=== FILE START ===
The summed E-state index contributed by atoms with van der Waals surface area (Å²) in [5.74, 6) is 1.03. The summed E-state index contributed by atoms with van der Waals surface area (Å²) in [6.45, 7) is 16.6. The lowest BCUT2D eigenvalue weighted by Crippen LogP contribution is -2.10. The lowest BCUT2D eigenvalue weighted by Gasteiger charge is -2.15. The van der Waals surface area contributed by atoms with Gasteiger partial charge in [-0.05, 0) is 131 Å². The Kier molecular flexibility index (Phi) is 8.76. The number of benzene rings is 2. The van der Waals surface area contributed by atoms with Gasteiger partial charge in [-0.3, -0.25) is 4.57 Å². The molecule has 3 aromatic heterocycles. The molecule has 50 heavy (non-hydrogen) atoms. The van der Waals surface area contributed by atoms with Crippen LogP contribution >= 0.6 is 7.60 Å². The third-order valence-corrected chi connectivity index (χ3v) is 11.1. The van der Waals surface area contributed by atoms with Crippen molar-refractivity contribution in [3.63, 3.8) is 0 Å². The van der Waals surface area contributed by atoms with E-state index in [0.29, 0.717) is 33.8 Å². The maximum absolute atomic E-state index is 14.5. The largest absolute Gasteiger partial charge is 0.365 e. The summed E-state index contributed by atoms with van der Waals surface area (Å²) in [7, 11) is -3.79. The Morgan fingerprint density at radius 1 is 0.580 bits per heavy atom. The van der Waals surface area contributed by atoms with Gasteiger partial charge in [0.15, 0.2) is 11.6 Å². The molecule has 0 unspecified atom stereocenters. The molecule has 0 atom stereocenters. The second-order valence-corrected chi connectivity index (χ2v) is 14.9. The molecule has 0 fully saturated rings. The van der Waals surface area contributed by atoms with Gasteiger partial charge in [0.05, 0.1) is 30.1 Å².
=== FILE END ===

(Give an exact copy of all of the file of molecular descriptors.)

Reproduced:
The summed E-state index contributed by atoms with van der Waals surface area (Å²) in [5.74, 6) is 1.03. The summed E-state index contributed by atoms with van der Waals surface area (Å²) in [6.45, 7) is 16.6. The lowest BCUT2D eigenvalue weighted by Crippen LogP contribution is -2.10. The lowest BCUT2D eigenvalue weighted by Gasteiger charge is -2.15. The van der Waals surface area contributed by atoms with Gasteiger partial charge in [-0.05, 0) is 131 Å². The Kier molecular flexibility index (Phi) is 8.76. The number of benzene rings is 2. The van der Waals surface area contributed by atoms with Gasteiger partial charge in [-0.3, -0.25) is 4.57 Å². The molecule has 3 aromatic heterocycles. The molecule has 50 heavy (non-hydrogen) atoms. The van der Waals surface area contributed by atoms with Crippen LogP contribution >= 0.6 is 7.60 Å². The third-order valence-corrected chi connectivity index (χ3v) is 11.1. The van der Waals surface area contributed by atoms with Crippen molar-refractivity contribution in [3.63, 3.8) is 0 Å². The van der Waals surface area contributed by atoms with E-state index in [0.29, 0.717) is 33.8 Å². The maximum absolute atomic E-state index is 14.5. The largest absolute Gasteiger partial charge is 0.365 e. The summed E-state index contributed by atoms with van der Waals surface area (Å²) in [7, 11) is -3.79. The Morgan fingerprint density at radius 1 is 0.580 bits per heavy atom. The van der Waals surface area contributed by atoms with Gasteiger partial charge in [0.15, 0.2) is 11.6 Å². The molecule has 0 unspecified atom stereocenters. The molecule has 0 atom stereocenters. The second-order valence-corrected chi connectivity index (χ2v) is 14.9. The molecule has 0 fully saturated rings. The van der Waals surface area contributed by atoms with Gasteiger partial charge in [0.05, 0.1) is 30.1 Å².